OSHA Issues Rule Requiring Companies With 100 Or More Employees to Mandate COVID Vaccination or Weekly Testing as Condition of Employment, November 4, 2021
Earlier today, the United States Department of Labor Occupational Safety and Health Administration (“OSHA”) released an emergency temporary standard (the “ETS”) that gives most employers with 100 or more employees until January 4, 2022, to implement and enforce a mandatory COVID-19 vaccination policy or subject unvaccinated employees to weekly COVID-19 testing. Some of the highlights are addressed below:
Who is Covered?
The ETS applies to employers with 100 or more employees, with certain limited exclusions. For a single corporate entity with multiple locations, all employees at all locations are counted. Although employees working from home count towards the 100-employee minimum, the ETS itself does not require employees who work from home, exclusively outdoors, or who do not report to a workplace where other individuals (such as coworkers or customers) are present, to be vaccinated.
Under the ETS, employers must establish and implement a written mandatory vaccination policy or an alternative weekly testing policy for unvaccinated employees. Employers must determine the vaccination status of each employee and can require employees to provide proof of vaccination status. Acceptable proof of vaccination status includes: the record of immunization from a health care provider or pharmacy, a copy of the COVID-19 Vaccination Record Card, or a copy of any other official documentation that contains pertinent details relating to the vaccination. Employers may also accept a signed and dated employee attestation in instances when an employee is unable to produce proof of vaccination.
Employees for whom a vaccine is medically contradicted, for whom medical necessity requires a delay in vaccination or for those legally entitled to a reasonable accommodation under federal civil rights laws because they have a disability or sincerely held religious beliefs, practices, or observances that conflict with the vaccination requirement.
Employers may opt out of implementing a mandatory vaccination policy only if the employer implements an alternative policy that requires unvaccinated worked to be regularly tested for COVID-19 (at least once per week) and wear face coverings when they work near others. In most cases, the minimum frequency of testing is seven days.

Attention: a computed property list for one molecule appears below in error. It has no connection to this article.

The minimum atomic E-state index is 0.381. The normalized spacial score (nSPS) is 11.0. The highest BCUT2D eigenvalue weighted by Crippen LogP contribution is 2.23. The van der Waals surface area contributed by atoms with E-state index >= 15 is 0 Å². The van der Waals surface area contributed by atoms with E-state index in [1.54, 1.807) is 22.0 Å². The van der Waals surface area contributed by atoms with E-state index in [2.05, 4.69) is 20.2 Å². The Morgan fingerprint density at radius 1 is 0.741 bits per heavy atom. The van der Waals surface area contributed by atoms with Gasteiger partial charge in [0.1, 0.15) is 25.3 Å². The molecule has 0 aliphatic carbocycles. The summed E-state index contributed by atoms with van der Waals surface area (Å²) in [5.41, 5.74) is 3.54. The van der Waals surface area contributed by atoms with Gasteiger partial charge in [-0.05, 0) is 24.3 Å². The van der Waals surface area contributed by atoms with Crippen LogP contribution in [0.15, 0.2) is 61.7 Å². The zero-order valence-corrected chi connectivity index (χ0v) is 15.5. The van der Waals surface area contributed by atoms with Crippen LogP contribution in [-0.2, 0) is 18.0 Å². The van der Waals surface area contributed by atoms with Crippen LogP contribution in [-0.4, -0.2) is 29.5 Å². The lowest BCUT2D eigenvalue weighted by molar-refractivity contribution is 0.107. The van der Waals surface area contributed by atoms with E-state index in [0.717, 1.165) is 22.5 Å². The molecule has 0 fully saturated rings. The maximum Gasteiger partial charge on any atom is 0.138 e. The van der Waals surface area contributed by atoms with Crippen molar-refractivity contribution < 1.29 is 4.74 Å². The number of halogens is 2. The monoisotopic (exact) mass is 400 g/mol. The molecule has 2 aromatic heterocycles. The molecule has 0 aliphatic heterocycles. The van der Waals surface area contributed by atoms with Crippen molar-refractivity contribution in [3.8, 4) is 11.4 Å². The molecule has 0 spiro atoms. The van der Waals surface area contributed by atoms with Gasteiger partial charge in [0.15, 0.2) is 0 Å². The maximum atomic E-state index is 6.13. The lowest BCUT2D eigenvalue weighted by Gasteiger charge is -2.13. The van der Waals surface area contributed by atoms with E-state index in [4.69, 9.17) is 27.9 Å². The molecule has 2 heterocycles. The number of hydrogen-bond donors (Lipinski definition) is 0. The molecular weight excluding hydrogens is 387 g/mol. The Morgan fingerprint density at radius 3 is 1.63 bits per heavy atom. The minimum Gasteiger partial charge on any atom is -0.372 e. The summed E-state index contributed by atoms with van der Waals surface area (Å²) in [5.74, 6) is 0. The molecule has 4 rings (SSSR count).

The EST requires that employers allow “reasonable time” to each employee during work hours for each of their primary vaccination dose(s), including up to four hours of paid time, at the employee’s regular rate of pay, for the purposes of vaccination. The maximum of four hours of paid time that employers must provide for the administration of each primary vaccination dose cannot be offset by any other leave that the employee has accrued, such as sick leave or vacation leave. An employer is not obligated to pay for costs associated with the regular testing of unvaccinated workers for COVID-19 or for face coverings. Further, employers are not required to reimburse employees for transportation costs incurred to receive the vaccination. However, employers may require employees to use accrued paid sick leave when recovering from vaccine side effects. But state and local laws governing sick leave must be considered.
The language of the ETS makes clear that much of the enforcement of its requirements will fall to the employers. OSHA only employs one compliance officer for every seventy thousand workers in the U.S. and will not be performing independent inspections regarding compliance. Violations may be reported to OSHA by covered employees. Currently, each violation can result in an almost $15,000.00 fine per violation. This, alone, makes it advantageous for employers to ensure compliance with the ETS at all times.
States will likely challenge the legality of the ETS on the grounds that OSHA is exceeding its rulemaking authority, among others. The ETS allows any person “adversely affected” by the standard to file a petition challenging that standard in federal appeals court within sixty days. The ETS does not include a termination date. OSHA will “update the ETS should the agency find a grave danger no longer exists for the covered workforce.”
KDV will continue to follow this development as it further unfolds. There will be many, many questions to answer in the days and weeks ahead. At a minimum, employers should prepare now for compliance and begin self-enforcement. As the Department of Labor (DOL) has announced, “the nation’s unvaccinated workers face grave danger from workplace exposure to coronavirus, and immediate action is necessary to protect them.”
KDV IS ALWAYS HERE TO HELP
If you have questions about these developments, please contact one of KDV’s experienced Labor & Employment Law attorneys. Keith Gutstein Co-Managing Partner, Co-Chair, Labor & Employment Practice, Philip Voluck, Managing Partner, Blue Bell, PA and Co-Chair, Labor & Employment Practice, Aaron Solomon, Partner, Woodbury, NY, Caitlyn O’Neill, Attorney, Woodbury, NY